To be confirmed soon...
IFToMM President 2016-19, ASME fellow, Head of Laboratory of Robotics and Mechatronics
University of Cassino and South Latium, Italy
Beijing Advanced Innovation Center for Intelligent Robots and Systems, Beijing Institute of Technology, Beijing, China
Biography: Marco Ceccarelli received his Ph.D. in Mechan-ical Engineering from La Sapienza University of Rome, Italy, in 1988. He is Professor of Mechan-ics of Machines at the University of Cassino and South Latium, Italy, where he chairs LARM: La-boratory of Robotics and Mechatronics.
His research interests cover subjects of robot de-sign, mechanism kinematics, experimental me-chanics with special attention to parallel kinemat-ics machines, service robotic devices, mechanism design, and history of machines and mechanisms whose expertise is documented by several pub-lished papers in the fields of Robotics. He has been visiting professor in several universities in the world and since 2014 at Beijing Institute of Technology. He is ASME fellow. Professor Ceccarelli serves in several Journal editorial boards and conference scientific committees. He is editor of the Springer book series on Mechanism and Machine Science (MMS) and History of MMS. Professor Ceccarelli is the President of IFToMM, the International Federation for the Promotion of MMS. He has con-tributed to Romansy since 1986 and is in the Scientific Committee since 2004. He has started several IFToMM sponsored conferences including MEDER (Mechanism Design for Robot-ics) and MUSME (Multibody Systems and Mechatronics).
Title of Speech: Innovations in Robotics with Mechanism Design
Abstract: Challenges for Robotics can be considered from several viewpoints in technical, social, and financial ones as due to new designs and applications of robots. In this keynote paper new horizons in Robotics are dis-cussed in terms of Innovation issues coming from Mechanism Design. The attention is focused on chal-lenging aspects that are related to the mechanical structure of a robot system as a key design issue both for the robot structure and operation when considering assigned tasks either in substituting or helping human operators. The keynote speech presents aspects emphasizing the role of mechanism design in robot devel-opments as based on the fact that the action of robots in performing their tasks, either in coordination or not with human operators, is of mechanical nature due to motion and force transmission goals of the operation. The challenges of mechanism design for robots is presented both in terms of technical solutions and com-munity activity, since each of them depends, impacts, and generates each other. Examples of past and cur-rent solutions are presented to show how a mechanism design can be determinant for a robot design for novel successful achievements.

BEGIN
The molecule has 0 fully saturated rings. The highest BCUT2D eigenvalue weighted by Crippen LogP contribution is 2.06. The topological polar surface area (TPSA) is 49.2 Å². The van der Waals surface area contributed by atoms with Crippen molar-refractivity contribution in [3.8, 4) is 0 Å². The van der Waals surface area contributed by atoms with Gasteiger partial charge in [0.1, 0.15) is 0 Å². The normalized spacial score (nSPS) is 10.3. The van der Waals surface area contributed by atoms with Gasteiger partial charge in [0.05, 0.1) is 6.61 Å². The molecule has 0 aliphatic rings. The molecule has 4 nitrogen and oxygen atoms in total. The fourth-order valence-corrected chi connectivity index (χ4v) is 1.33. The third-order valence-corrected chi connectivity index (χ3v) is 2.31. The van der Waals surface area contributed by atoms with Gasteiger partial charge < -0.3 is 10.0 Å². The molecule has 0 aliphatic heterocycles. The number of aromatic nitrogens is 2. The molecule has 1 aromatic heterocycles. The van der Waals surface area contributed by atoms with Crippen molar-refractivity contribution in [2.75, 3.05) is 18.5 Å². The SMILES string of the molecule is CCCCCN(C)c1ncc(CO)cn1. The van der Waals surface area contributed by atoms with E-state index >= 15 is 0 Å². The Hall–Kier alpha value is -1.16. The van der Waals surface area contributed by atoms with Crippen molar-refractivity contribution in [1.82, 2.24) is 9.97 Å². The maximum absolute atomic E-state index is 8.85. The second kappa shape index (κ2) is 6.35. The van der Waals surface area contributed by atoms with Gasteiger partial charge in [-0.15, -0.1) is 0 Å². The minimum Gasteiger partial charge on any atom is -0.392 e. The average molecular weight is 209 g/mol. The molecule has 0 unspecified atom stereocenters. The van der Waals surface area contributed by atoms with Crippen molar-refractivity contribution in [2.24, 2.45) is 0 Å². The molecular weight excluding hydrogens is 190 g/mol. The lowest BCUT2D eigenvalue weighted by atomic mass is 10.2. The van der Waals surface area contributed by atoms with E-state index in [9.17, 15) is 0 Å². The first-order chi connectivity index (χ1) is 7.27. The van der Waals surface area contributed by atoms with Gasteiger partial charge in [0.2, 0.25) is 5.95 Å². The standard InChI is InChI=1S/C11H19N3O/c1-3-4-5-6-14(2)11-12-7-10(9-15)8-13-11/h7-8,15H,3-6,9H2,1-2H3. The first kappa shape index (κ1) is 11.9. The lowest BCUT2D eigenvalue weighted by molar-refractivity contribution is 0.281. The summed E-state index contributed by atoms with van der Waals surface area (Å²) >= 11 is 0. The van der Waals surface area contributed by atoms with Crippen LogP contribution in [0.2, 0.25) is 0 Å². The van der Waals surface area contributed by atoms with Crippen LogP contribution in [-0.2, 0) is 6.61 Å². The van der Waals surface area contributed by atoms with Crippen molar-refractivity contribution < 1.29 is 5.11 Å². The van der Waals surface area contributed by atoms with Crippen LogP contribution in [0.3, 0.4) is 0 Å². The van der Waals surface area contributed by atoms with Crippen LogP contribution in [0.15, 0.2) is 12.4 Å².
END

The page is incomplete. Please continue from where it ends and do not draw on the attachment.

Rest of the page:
Head of BIROMED-Lab (Bio-Inspired RObots for MEDicine-Laboratory)
University of Basel, Switzerland
Biography: Georg Rauter studied “Mechatronics in Mechanical Engineering” at TU-Graz, Austria and “Mathematical and Mechanical Modeling” at Université Bordeaux 1, Ecole MATMECA, France. Afterwards he moved to Switzerland to perform his PhD thesis in robotics at ETH-Zurich under supervision of Prof. Robert Riener. In 2014, Georg Rauter graduated and continued his research career as a postdoc at in Los Angeles, USA at University of Southern California with Prof. David Z. D’Argenio in the field of statistical modeling. Then he moved back to Switzerland to manage an innovation project on the rehabilitation robot “the FLOAT” at the spinal Cord Injury Center of the Balgrist, University of Zurich, Switzerland. In 2016, Georg Rauter was called to University of Basel, Switzerland as an assistant professor for “Medical Robotics and Mechatronics” at the Department of Biomedical
Engineering of University of Basel, where he founded his BIROMED-Lab (Bio-Inspired RObots for MEDicine-Lab).
His research focuses on robotic endoscopes for laser ablation of hard tissue, bio-inspired sensor technologies for endoscopic navigation, telemanipulation, automation, kinematics, rehabilitation robotics, and control.
Title of Speech: Miniature robots for the surgery of the future
Abstract: Cutting bone is one of the oldest surgical techniques proven by skull excavations from 6500BC. Since then medical instruments have been developed that allowed improving the performance of bone cutting in terms of precision, invasiveness, and healing time. Nowadays, piezoelectric osteotomes are the standard instruments for bone cutting. However, also the modern piezoelectric osteotomes are based on direct mechanical interaction with the boney tissue. This mechanical interaction creates heat due to friction and deforms the tissue surrounding the cut permanently and closes the spongy structure of the bone. Recently it has been shown that cutting bone with laser does not only avoid such mechanical damage to surrounding tissue, but also accelerates healing.
In our MIRACLE-project (short for Minimally Invasive Robot Assisted Computer-guided LaserosteotomE), we develop a flexible robotic laser endoscope that allows precise guidance, cutting, and surveillance of laser bone cutting in yet unreached dimensions for minimally invasive surgery. Particularly the miniaturization requests the development of novel robotic tools, sensors, and even new surgical procedures that fulfill the demanding requirements for minimal invasive laserosteotomy.
Università degli Studi di CATANIA, Italy
Giovanni Muscato received the Electrical Engineering degree from the University of Catania, in 1988.
After completing graduation, he was with the Centro di Studi sui Sistemi, Turin, Italy.
In 1990 he won the position of researcher in Automatic Control in the University of Catania. In 1991 he won a “Fulbright” fellowship.